Leonard Wantchekon is building a university for economics in West Africa
Leonard Wantchekon, right, congratulates Romaric Samson on earning a master’s degree from the institute in Benin, West Africa, that Wantchekon founded.
Leonard Wantchekon, right, congratulates Romaric Samson on earning a master’s degree from the institute in Benin, West Africa, that Wantchekon founded.
Courtesy Leonard Wantchekon

Politics professor Leonard Wantchekon has an ambitious plan: to train the next generation of African leaders. He has founded the African School of Economics (ASE), a university set to open next fall in Benin, West Africa. “Ideas that will shape Africa have to involve as many Africans as possible, but this cannot happen if those Africans are not properly trained,” he says. “I thought I was in a unique position to draw attention and resources to train young Africans.”

African development has been the bedrock of Wantchekon’s life. As a university student in Benin in the 1980s, Wantchekon was a pro-democracy activist, leading protests against the dictator Mathieu Kerekou. He spent 18 months in prison, where he was tortured, before escaping and fleeing to Canada as a political refugee. He earned a Ph.D. from Northwestern University and eventually joined the faculty at Yale and then New York University before arriving at Princeton in 2011.

Wantchekon conducts research on African economic development and democratization. He has examined how a nation’s founding — whether it is achieved through a rebellion or a social movement — affects its long-term stability. He also is studying the effectiveness of different campaign techniques in West Africa.

In 2004, he founded the Institute for Empirical Research in Political Economy in Benin, which has more than 80 graduates trained in research who have gone on to work at think tanks and in governments across the continent and to attend graduate programs abroad. Last summer, 14 Princeton students attended a summer school and conference on development economics at the institute in Benin. Yang-Yang Zhou, a politics graduate student, came away inspired. “Most research on African politics and economics is dominated by Westerners,” she says. “It was incredible to be able to work with African researchers whose understandings are informed by personal experience.”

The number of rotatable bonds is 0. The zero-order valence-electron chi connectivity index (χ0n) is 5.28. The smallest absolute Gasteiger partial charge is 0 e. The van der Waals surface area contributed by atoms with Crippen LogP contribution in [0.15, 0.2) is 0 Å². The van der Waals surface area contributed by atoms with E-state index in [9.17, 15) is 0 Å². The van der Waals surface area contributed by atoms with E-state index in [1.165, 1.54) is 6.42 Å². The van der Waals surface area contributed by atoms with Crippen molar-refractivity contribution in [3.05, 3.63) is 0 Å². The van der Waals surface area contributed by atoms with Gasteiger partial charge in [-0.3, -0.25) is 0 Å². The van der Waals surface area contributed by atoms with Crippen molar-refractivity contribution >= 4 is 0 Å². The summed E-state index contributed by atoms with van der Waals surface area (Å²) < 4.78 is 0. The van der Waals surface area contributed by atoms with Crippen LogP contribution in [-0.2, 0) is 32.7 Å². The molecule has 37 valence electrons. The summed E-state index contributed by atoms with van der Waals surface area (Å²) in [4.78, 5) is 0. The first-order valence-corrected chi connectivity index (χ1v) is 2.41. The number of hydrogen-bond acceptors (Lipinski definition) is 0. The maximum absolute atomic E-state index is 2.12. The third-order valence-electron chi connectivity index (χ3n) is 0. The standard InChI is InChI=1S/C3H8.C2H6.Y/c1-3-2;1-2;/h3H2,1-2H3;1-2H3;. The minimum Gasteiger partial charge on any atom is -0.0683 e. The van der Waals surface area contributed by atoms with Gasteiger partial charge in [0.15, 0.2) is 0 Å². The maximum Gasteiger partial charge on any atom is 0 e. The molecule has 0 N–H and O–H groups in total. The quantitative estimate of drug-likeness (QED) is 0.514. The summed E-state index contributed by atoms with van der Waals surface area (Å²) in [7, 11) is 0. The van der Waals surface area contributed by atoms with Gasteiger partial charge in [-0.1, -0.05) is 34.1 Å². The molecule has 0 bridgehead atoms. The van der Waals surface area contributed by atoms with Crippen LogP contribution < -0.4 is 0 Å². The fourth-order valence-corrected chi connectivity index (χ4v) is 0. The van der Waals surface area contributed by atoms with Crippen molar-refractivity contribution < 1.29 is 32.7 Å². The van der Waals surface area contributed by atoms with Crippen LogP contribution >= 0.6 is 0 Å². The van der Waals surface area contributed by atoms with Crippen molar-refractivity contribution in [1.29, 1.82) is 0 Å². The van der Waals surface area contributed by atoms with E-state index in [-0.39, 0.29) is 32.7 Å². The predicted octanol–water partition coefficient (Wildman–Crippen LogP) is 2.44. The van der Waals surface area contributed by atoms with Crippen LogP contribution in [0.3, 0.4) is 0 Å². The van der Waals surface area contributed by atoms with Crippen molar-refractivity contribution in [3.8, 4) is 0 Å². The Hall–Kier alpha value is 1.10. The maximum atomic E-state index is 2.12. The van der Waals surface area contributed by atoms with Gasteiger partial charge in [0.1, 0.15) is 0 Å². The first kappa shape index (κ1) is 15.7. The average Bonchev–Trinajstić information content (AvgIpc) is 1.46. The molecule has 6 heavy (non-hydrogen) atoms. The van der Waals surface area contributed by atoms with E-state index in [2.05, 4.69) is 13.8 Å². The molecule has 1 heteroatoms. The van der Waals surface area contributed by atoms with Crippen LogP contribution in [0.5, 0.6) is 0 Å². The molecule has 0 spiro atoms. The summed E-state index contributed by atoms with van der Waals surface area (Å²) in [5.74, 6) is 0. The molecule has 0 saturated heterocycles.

The African School of Economics opens next fall with graduate students from across Africa and elsewhere. In its first two years, ASE plans to enroll 300 students in master’s degree programs in business, development, and economics. Future plans include an undergraduate program. Wantchekon’s goal is to have 5,000 students at ASE.

By far the largest hurdle has been securing funding, says Wantchekon: “Not many people believe that what Africa needs is a top-rate university.” Donors are more inclined to contribute to immediate crises, such as deploying aid workers, but he believes there must be parallel funding to train Africa’s next generation. He points to America’s top universities, which he notes were established “not to resolve a short-term crisis, but with an eye toward the future.”

So far, Wantchekon has secured nearly $2 million in grants from the World Bank, the Women for Africa Foundation, and other groups. Princeton has allocated $300,000 to support joint programs and research.

Wantchekon hopes there will be a vibrant exchange of faculty and students between Princeton and ASE, enriching the offerings of both institutions: “Our vision is to put our stamp on the leadership of the Africa of the future.”